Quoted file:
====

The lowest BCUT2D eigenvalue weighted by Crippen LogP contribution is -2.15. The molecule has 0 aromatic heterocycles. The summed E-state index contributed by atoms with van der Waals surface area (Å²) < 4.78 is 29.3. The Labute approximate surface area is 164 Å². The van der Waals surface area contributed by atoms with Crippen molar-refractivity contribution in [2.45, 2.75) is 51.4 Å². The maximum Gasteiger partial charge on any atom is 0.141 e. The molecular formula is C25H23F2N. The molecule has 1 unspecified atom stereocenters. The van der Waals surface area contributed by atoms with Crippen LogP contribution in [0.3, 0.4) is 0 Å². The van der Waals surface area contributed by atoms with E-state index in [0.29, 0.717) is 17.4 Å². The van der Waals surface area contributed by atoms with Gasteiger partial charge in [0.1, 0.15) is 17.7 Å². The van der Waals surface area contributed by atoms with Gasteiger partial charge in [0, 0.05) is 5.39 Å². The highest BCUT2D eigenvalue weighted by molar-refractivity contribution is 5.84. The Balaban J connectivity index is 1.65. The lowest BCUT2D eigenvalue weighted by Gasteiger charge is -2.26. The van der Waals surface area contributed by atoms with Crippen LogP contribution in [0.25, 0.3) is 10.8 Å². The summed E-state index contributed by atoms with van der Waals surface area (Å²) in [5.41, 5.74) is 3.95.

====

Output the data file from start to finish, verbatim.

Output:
The lowest BCUT2D eigenvalue weighted by Crippen LogP contribution is -2.15. The molecule has 0 aromatic heterocycles. The summed E-state index contributed by atoms with van der Waals surface area (Å²) < 4.78 is 29.3. The Labute approximate surface area is 164 Å². The van der Waals surface area contributed by atoms with Crippen molar-refractivity contribution in [2.45, 2.75) is 51.4 Å². The maximum Gasteiger partial charge on any atom is 0.141 e. The molecular formula is C25H23F2N. The molecule has 1 unspecified atom stereocenters. The van der Waals surface area contributed by atoms with Crippen LogP contribution in [0.3, 0.4) is 0 Å². The van der Waals surface area contributed by atoms with E-state index in [0.29, 0.717) is 17.4 Å². The van der Waals surface area contributed by atoms with Gasteiger partial charge in [0.1, 0.15) is 17.7 Å². The van der Waals surface area contributed by atoms with Gasteiger partial charge in [0, 0.05) is 5.39 Å². The highest BCUT2D eigenvalue weighted by molar-refractivity contribution is 5.84. The Balaban J connectivity index is 1.65. The lowest BCUT2D eigenvalue weighted by Gasteiger charge is -2.26. The van der Waals surface area contributed by atoms with Crippen LogP contribution in [0.25, 0.3) is 10.8 Å². The summed E-state index contributed by atoms with van der Waals surface area (Å²) in [5.41, 5.74) is 3.95.